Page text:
acid, and benzoic acid that are the biosynthetic intermediates of SA due to the existence of isochorismate pathway to synthesize
SA. We established this method using deuterium labeled compounds as internal standards. This is the first report of simultaneous
analysis of endogenous JA, SA, and their related compounds. Measuring the endogenous JA, SA, and their related compounds that
had been accumulated in tobacco plants proved the practicality of the newly developed method. It was demonstrated that accumulation
of JA, SA and their related compounds were induced in both case of TMV infection and abiotic stresses.
[show abstract][hide abstract] ABSTRACT: RNA silencing is a sequence-specific defense mechanism against viruses. As a counterdefense, viruses evolved silencing suppressors
to interfere with host silencing. In analyses using protoplasts prepared from cultured cells (BY-2) and mesophyll cells of
Nicotiana tabacum and N. benthamiana, viral suppressors differentially functioned in different cell types. This phenomenon has not been discussed in earlier papers
on protoplast systems and RNA silencing. In investigations of the cellular activities of viral suppressors and their role
in the RNA-silencing pathway, assays with host protoplasts offer many advantages and can complement other in planta assays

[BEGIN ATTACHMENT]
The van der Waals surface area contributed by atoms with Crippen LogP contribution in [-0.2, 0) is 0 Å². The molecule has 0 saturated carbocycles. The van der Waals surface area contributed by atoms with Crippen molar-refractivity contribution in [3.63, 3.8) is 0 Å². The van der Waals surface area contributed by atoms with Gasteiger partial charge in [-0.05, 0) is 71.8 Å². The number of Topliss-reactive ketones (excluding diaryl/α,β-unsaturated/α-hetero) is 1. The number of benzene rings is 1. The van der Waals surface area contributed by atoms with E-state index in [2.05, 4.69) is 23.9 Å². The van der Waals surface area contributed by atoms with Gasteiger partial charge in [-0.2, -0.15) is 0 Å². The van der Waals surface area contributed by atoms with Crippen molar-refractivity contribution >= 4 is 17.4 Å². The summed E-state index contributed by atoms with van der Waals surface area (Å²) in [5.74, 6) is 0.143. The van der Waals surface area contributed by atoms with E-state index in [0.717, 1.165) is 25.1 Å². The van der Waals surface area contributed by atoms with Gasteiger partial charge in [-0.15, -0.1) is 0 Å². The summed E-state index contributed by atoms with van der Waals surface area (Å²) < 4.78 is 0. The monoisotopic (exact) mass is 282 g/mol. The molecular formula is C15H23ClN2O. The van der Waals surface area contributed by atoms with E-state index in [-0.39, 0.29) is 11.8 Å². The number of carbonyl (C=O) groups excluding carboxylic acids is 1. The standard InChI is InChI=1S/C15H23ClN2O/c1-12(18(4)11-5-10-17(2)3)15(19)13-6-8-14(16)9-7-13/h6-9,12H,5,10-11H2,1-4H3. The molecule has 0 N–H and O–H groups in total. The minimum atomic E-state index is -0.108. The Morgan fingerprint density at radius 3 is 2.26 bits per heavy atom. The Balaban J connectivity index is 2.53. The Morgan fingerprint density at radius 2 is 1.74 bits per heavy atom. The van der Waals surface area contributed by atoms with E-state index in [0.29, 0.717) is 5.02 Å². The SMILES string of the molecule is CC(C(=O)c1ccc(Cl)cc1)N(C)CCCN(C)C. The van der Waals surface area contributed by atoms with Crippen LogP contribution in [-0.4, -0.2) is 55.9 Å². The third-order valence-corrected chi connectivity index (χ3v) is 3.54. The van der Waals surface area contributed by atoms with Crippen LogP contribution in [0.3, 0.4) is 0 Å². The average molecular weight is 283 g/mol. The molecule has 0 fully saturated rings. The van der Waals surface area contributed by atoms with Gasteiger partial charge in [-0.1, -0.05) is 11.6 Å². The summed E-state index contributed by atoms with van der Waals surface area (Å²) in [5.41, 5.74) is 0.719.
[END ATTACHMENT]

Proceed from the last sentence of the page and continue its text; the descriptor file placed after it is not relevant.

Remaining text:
such as Agrobacterium-mediated transient expression.
Journal of General Plant Pathology 04/2012; 74(4):326-330. · 0.89 Impact Factor
[show abstract][hide abstract] ABSTRACT: Small interfering RNAs (siRNAs) are key molecules in RNA silencing, which includes posttranscriptional gene silencing, cosuppression,
quelling, and RNA interference. The presence of siRNAs indicates RNA silencing in cells. We present a method of detecting
siRNAs using nonradioactive probes that involves isolating the small RNA fraction, separating siRNAs using denaturing gel
electrophoresis, and performing a Northern blot analysis under low-stringency hybridization conditions. We used digoxigenin-labeled
DNA probes for hybridization and detected siRNAs in petunia and rice plants exhibiting silenced phenotypes. This method is
a simple and rapid way to detect siRNAs without using radioisotopes.